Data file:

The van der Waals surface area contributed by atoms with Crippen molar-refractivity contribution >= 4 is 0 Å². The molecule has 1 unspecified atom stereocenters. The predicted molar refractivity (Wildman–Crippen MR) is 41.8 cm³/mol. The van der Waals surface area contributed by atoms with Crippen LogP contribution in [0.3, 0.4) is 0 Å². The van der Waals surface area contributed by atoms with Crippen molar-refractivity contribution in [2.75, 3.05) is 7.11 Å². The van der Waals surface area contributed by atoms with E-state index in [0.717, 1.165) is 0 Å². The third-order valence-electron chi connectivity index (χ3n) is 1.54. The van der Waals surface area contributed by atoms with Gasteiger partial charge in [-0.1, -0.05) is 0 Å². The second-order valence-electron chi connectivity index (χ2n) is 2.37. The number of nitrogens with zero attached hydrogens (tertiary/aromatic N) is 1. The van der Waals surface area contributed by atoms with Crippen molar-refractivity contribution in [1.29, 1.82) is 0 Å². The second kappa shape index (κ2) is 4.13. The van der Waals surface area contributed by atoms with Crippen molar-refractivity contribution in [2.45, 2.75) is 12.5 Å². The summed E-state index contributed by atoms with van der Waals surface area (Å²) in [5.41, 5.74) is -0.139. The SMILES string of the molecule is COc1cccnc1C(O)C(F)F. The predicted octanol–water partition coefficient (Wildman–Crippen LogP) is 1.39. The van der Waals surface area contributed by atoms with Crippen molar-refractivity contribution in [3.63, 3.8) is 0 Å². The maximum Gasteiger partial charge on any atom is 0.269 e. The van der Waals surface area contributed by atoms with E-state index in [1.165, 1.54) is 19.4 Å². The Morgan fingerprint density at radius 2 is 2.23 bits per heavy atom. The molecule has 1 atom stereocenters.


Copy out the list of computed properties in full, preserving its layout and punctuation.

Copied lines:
The van der Waals surface area contributed by atoms with Crippen molar-refractivity contribution >= 4 is 0 Å². The molecule has 1 unspecified atom stereocenters. The predicted molar refractivity (Wildman–Crippen MR) is 41.8 cm³/mol. The van der Waals surface area contributed by atoms with Crippen LogP contribution in [0.3, 0.4) is 0 Å². The van der Waals surface area contributed by atoms with Crippen molar-refractivity contribution in [2.75, 3.05) is 7.11 Å². The van der Waals surface area contributed by atoms with E-state index in [0.717, 1.165) is 0 Å². The third-order valence-electron chi connectivity index (χ3n) is 1.54. The van der Waals surface area contributed by atoms with Gasteiger partial charge in [-0.1, -0.05) is 0 Å². The second-order valence-electron chi connectivity index (χ2n) is 2.37. The number of nitrogens with zero attached hydrogens (tertiary/aromatic N) is 1. The van der Waals surface area contributed by atoms with Crippen molar-refractivity contribution in [1.29, 1.82) is 0 Å². The second kappa shape index (κ2) is 4.13. The van der Waals surface area contributed by atoms with Crippen molar-refractivity contribution in [2.45, 2.75) is 12.5 Å². The summed E-state index contributed by atoms with van der Waals surface area (Å²) in [5.41, 5.74) is -0.139. The SMILES string of the molecule is COc1cccnc1C(O)C(F)F. The predicted octanol–water partition coefficient (Wildman–Crippen LogP) is 1.39. The van der Waals surface area contributed by atoms with Crippen molar-refractivity contribution in [3.63, 3.8) is 0 Å². The maximum Gasteiger partial charge on any atom is 0.269 e. The van der Waals surface area contributed by atoms with E-state index in [1.165, 1.54) is 19.4 Å². The Morgan fingerprint density at radius 2 is 2.23 bits per heavy atom. The molecule has 1 atom stereocenters.